- You feel like your heart is pounding or beating out of your chest or skipping a beat, also referred to as palpitations
- Changes in your eyesight including blurred vision and blindness
Do not take Neumega if you have ever had or think you have had an allergic reaction to Neumega. Talk to your doctor if you have any questions about this information.
Neumega Food Interactions
Medications can interact with certain foods. In some cases, this may be harmful and your doctor may advise you to avoid certain foods. In the case of Neumega, there are no specific foods that you must exclude from your diet when receiving this medication.
Before you start taking Neumega, you should tell your doctor the names of all of the medications you are taking including prescription and non-prescription drugs, vitamins, and nutritional supplements. If you have any of the following conditions or medical problems, tell your doctor or healthcare provider:
- You are pregnant or planning to become pregnant
- You have heart problems
- You have kidney disease
- You have eye problems
Neumega and Pregnancy
Tell your doctor if you are pregnant or plan to become pregnant.
The FDA categorizes medications based on safety for use during pregnancy. Five categories - A, B, C, D, and X, are used to classify the possible risks to an unborn baby when a medication is taken during pregnancy.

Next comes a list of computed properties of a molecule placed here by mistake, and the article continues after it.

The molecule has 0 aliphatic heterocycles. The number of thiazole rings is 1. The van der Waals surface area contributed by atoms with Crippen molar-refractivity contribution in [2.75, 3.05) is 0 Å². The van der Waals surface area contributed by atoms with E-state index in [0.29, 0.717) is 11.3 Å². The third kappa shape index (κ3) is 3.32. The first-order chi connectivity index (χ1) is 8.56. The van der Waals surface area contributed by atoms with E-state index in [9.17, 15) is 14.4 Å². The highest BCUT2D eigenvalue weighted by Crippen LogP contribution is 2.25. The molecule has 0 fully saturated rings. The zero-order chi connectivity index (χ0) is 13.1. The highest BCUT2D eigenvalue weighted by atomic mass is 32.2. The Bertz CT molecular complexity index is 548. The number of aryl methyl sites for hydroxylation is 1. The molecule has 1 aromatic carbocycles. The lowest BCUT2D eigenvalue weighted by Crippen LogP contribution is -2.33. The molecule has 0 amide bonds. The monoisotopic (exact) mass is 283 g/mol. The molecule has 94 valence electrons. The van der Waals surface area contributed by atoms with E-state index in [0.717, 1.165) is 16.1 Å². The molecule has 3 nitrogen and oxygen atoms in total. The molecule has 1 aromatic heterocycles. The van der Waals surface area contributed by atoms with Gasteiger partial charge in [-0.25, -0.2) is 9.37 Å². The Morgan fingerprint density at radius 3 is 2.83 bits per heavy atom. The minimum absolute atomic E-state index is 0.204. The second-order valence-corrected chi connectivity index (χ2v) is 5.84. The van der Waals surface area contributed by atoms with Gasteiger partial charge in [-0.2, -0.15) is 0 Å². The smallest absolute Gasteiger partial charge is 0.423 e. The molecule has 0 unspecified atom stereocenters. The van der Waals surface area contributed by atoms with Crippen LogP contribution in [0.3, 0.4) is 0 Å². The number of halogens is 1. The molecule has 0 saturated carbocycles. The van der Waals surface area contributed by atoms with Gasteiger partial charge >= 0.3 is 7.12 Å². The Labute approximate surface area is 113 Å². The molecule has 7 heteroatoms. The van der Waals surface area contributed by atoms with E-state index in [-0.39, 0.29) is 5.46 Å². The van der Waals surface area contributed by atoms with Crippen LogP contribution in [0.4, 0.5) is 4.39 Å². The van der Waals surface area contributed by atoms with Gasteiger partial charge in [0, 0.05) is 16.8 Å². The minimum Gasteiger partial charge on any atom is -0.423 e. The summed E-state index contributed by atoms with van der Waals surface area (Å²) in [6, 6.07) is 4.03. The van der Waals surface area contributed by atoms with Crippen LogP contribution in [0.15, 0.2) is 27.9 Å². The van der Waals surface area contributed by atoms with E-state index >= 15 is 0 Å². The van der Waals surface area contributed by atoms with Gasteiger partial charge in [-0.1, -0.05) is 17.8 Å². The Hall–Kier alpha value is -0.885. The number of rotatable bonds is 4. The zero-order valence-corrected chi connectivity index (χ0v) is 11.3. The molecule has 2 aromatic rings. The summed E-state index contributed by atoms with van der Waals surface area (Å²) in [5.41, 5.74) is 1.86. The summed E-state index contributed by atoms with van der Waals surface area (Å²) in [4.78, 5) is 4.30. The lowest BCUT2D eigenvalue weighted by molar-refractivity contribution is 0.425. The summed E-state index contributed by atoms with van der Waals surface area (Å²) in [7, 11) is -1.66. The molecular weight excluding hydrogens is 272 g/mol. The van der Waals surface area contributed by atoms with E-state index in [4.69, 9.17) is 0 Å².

This medication falls into category C. There are no well-controlled studies that have been done in pregnant women. Neumega should be used during pregnancy only if the possible benefit outweighs the possible risk to the unborn baby.
Neumega and Lactation
Tell your doctor if you are breastfeeding. It is not known if Neumega is excreted in human breast milk or if it will harm your nursing baby. Because many medications can cross into human milk and because of the possibility for serious adverse reactions in nursing infants with use of this medication, a choice should be made whether to stop nursing or stop the use of this medication. Your doctor and you will decide if the benefits outweigh the risk of using Neumega.